Whether corn helps you reminisce about the times when you played hide-and-seek through the yellow fields as a child, or if a bite of buttery, salty, corn takes you back to the pier-walks with your grandparents, it certainly brings us a sense of comfort.
As soon as you decide to leap into the keto diet, you have to begin questioning the foods you ate regularly and assess their compatibility with your new low-carb, high-fat diet.
And so, you start asking yourselves questions such as “is corn keto-friendly?”
Well, unfortunately, the short answer is no. Corn is not keto-friendly.
Even if you decide to venture into various corn products such as corn tortillas, cornflakes, and cornflour, you’ll be sad to know that all of these products may be harmful to your health.
- Origins Of Corn
- Is Corn Keto-Friendly or High in Carb? Can I Have It?
- When Should I Avoid Corn?
- Corn Products – Are They Ok On The Keto Diet?
- Ketogenic Alternatives To Corn:
- In Summary
Let’s find out together in this detailed guide and answer the question “is corn keto-friendly?”
Origins Of Corn
Corn has been around for thousands of years and was first discovered in South and Central America. Now, this wonderful vegetable has been adapted to all cuisines around the world and is commonly found in the majority of dishes.
Better yet, corn is versatile and its use has grown further than just to consume whole. Many food products have been adapted from corn, such as tortilla, corn syrup, and even corn tortilla chips which make for a wonderful snack!
What’s more, is that corn is used as an essential food to feed farm animals. In fact, over 60% of corn grown around the world is used as animal food!
Carbs In Corn
Corn is one of the most popular vegetables out there and is very hard to replace – there aren’t many vegetables we can really compare to corn! Unfortunately for us on the keto diet, corn is a starchy vegetable.
What does this mean?
Starchy vegetables tend to have a high carb count. Corn is no exception to the starchy vegetables, although it doesn’t resemble its starchy siblings such as the potato.
So the question now is, what are the carb contents of other corn products and which ones are the most keto-friendly?
Let’s see how many carbs field corn has shall we?
Below is the macronutrient profile of one ear (103g) of field corn (one ear is around 2/3 the size of a cup!) (*)
- Total Calories: 99
- Total Fat: 1.9 grams
- Total Carbs: 22 grams
- Fiber: 2.5 grams
- Net Carbs: 19.5 grams
- Protein: 3.5 grams
One ear of corn, otherwise known as corn on the cob, can wipe out your entire net carb allowance if you are following a strict keto diet. As such, corn on the cob is not low carb and cannot fit into your keto meal plans.
Carbs In Sweet Corn
Let’s take a look at the macronutrient profile and see the carb content that one cup (184g) of sweet corn contains:
- Total Calories: 177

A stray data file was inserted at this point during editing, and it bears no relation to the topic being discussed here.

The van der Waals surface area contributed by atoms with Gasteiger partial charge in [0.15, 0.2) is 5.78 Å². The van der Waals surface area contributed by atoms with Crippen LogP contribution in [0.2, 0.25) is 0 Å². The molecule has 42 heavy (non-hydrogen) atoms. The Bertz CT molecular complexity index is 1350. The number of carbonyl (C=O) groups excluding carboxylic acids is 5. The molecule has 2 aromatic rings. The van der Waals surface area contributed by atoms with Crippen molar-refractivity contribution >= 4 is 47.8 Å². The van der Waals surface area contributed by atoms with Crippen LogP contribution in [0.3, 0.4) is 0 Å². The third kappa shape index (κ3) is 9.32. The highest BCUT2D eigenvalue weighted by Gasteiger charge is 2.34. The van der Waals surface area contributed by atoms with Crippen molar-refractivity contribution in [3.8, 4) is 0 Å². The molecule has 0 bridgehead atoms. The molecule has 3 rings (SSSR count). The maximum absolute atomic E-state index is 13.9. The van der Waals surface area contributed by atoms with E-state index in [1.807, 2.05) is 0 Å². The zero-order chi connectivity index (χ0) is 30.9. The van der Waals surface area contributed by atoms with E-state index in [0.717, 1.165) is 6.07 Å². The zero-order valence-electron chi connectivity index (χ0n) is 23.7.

- Total Fat: 2.1 grams
- Total Carbs: 41.2 grams
- Fiber: 4.6 grams
- Net Carbs: 36.6 grams
- Protein: 5.4 grams
As you can see, one serving of sweet corn contains far too many carbs for us to try and substitute into the keto diet. Furthermore, the 41s.2 grams of total carbs come directly from starch and have been shown to increase your blood sugar. (*)
Carbs In Baby Corn
Seemingly popular in Eastern Asian dishes, baby corn has slowly come to a rise in popularity amongst the west, and for a good reason too. Whilst we have established that corn is a starchy, high-carb vegetable, baby corn is not as starchy.
Baby corn is different from the field and sweet corn because it is harvested before it can fully mature (hence the name). This early harvest means we can eat both the corn and the stalk, which are otherwise inedible once the corn is fully grown.
Let’s take a look at the macronutrient content for one serving (85 grams) of baby corn and answer the question “is baby corn keto-friendly?”
- Calories: 19
- Total Fat: 0.3 grams
- Total Carbs: 4.2 grams
- Fiber: 0.5 grams
- Net Carbs: 3.7 grams
- Protein: 0.7 grams
Baby corn is evidently the superior corn when it comes to the ketogenic diet. With its negligible fat trace and only 4.2 grams of carbs, this low-carb vegetable can be used in the keto diet.
Is Corn Keto-Friendly or High in Carb?
As of now, it should come as no surprise that the answer to the question “is corn keto-friendly?” is no. Field corn and sweet corn contain far too many carbs for them to be incorporated into our low-carb diet.
However, if you still wish to eat corn and enjoy those beautiful memories, you can try incorporating half a cup of sweet corn or field corn into your diet if you are not following a strict keto diet. Since half a come of sweet corn has around 16-18 grams of net carbs, this can be used liberally during the week as a snack.
Is baby corn keto friendly? Baby corn, on the other hand, can be classified as ketogenic-friendly. Since one portion of baby corn contains fewer than 5 grams of net carbs, these can be easily included in your meals to ensure a better sensation of being full and absorbing the nutritional benefits of baby corn.
When Should I Avoid Corn?
Although some people may refer to corn as being a low-carb vegetable, in terms of the keto diet, it is not. Although having a few kernels of corn may not cause a dent in your net carb allowance, eating an ear of entire corn on the cob may in fact kick you out of ketosis.
So, what’s the worst part?
Well, you’ve heard the term dirty keto, right? It may come as a surprise when we tell you that corn may in fact be a dirty food, and here’s why:
- A lot of corn and corn products found around the world are genetically modified.(*) This genetic modification of corn has led to resistance to certain herbicides such as glyphosate.